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BABEL'S CHILDREN

Learning Languages - how soon should we start?

“The recent immense increase of facility for rapid travel makes even the idler wish that he were less frequently tongue-tied by the want of power to speak at ease with Frenchman, Italian, or Spanish, German or Dane when meeting him and receiving friendly offices from him in his country,” wrote Charles Dickens in 1864.

CHILDREN EXPOSED TO DIFFERENT LANGUAGES NOT ONLY BECOME MORE AWARE OF DIFFERENT CULTURES AND OTHER PEOPLE, THEY ALSO TEND TO BE BETTER AT MULTITASKING AND PROBLEM-SOLVING


Even now, the ability to speak more than one language fluently remains a relatively new phenomenon in the UK. However, a recent survey carried out by the University of Edinburgh discovered that in Scotland alone, with its population of 5 million, 106 different languages are spoken. This may come as a surprise to us but in many parts of the world it is common for children to be exposed to two or more languages. Some estimates even suggest that as much as 75% of the world’s population can speak two languages.

For many, the gift of languages holds the key to cultural diversity, economic opportunity and enriched education. Yet, in the UK, bilingualism and multilingualism are often surrounded by misunderstandings, misinformation and myths.

Antonella Sorace, Professor of Developmental Linguistics at the University of Edinburgh, who carried out this most recent research and has founded a new initiative to raise awareness, Bilingualism Matters, is on the side of those who believe it is a gift: “Recent research on bilingual language and cognition has shown that bilingualism is beneficial for children’s development and their future in many different respects. Children exposed to different languages not only become more aware of different cultures and other people, they also tend to be better at multitasking and focusing attention, and they are more precocious readers.”

75% of the world’s population can speak two languages


The most common reasons for children being bilingual are because either the parents speak different languages or the parents speak the same language but live somewhere where most people speak something else, but as Professor Sorace points out: “Many parents and teachers still think that bilingualism can cause confusion and intellectual delay in children. In reality, there are no such drawbacks and this research shows that bringing children up bilingually could have further benefits besides being able to speak two languages.”

So, what’s holding us back?


Those who want to raise multilingual children will be met with many opinions on how to go about it. Over the last 20 years extensive research has been carried out and a number of the myths have been dispelled.

What is clearly most important for parents is to understand the facts and from there they can make an informed decision.

Too much, too soon?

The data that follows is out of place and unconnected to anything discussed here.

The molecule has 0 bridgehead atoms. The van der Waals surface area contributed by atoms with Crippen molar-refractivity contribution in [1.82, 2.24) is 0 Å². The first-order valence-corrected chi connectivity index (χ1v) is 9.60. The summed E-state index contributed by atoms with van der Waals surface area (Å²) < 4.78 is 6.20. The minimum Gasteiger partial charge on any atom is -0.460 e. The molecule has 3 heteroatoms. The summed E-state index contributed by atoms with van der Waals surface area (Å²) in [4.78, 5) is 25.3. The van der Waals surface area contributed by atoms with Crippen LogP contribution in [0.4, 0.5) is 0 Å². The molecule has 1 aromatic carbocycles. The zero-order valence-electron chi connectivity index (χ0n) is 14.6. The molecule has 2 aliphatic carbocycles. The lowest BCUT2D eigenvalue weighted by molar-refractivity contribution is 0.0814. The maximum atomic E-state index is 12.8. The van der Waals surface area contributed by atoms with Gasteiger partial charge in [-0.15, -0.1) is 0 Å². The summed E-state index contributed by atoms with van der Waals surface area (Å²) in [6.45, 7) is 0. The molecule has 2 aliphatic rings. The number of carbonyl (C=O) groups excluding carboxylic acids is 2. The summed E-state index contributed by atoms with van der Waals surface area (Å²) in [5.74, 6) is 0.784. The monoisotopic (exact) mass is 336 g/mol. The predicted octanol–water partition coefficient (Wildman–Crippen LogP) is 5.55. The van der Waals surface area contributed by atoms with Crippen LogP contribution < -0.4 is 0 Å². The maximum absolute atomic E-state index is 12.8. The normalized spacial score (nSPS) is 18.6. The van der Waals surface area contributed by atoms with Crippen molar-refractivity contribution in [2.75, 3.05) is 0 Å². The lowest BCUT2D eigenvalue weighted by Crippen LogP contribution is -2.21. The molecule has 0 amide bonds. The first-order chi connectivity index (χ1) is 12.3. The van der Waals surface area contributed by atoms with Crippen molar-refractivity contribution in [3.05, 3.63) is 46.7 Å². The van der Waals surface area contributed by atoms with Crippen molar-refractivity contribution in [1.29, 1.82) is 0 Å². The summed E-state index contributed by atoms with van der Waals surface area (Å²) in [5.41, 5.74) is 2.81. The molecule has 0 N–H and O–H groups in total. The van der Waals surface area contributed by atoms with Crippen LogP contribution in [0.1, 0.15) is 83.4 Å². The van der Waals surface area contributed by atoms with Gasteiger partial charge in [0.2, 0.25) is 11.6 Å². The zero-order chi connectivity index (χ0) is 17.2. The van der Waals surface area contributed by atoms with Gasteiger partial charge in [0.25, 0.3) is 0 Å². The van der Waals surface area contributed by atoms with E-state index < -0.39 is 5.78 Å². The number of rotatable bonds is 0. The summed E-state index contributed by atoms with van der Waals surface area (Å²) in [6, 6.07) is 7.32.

Deborah Ruuskanen, Professor of Linguistics at the University of Vaasa in Finland explains: There appears to be a ‘window’ of learning language that ‘opens’ at about the age of ten months. Over the next two years, infants acquire language at an astonishing rate. By the age of three, they have acquired basic syntax (sentence structure), basic grammar (the ‘rules’ of language), and a large vocabulary of basic words necessary to their physical and emotional survival.”

Many parents and teachers still think that bilingualism can cause confusion and intellectual delay in children


Psychologists from the University of Bristol have found that this window may open even earlier as babies listen to words even when they cannot speak. They have discovered that the developing brain undergoes a period of ‘programming’ in infancy which sets up its ability to recognise key sounds in whatever will become its native language. In this way, the brain filters out sounds not used in the native language. Dr Nina Kazanina, leading the research says: “When a baby is born it has the capacity to distinguish every type of speech sound. Even if the parents are English, that baby has the capacity to distinguish Greek and Chinese vowel sounds. By six months, an infant can only recognise vowels from its native language, and within another two or three months the same happens to consonant sounds. So within 9 to 10 months, a baby’s universal language ability is reduced to its native language.”

When a baby is born it has the capacity to distinguish every type of speech sound. Even if the parents are English, that baby has the capacity to distinguish Greek and Chinese vowel sounds

The debate as to when the language ‘window’ closes, if it ever does, continues but there does seem to be an optimal age when the child’s mind is still open, has space to absorb and is creating neural pathways to store language when the brain cells are not yet cluttered with other learning.

Two languages just confuse the child?

Confusing children at such an early age is also cause for concern amongst parents contemplating how to approach a multilingual household.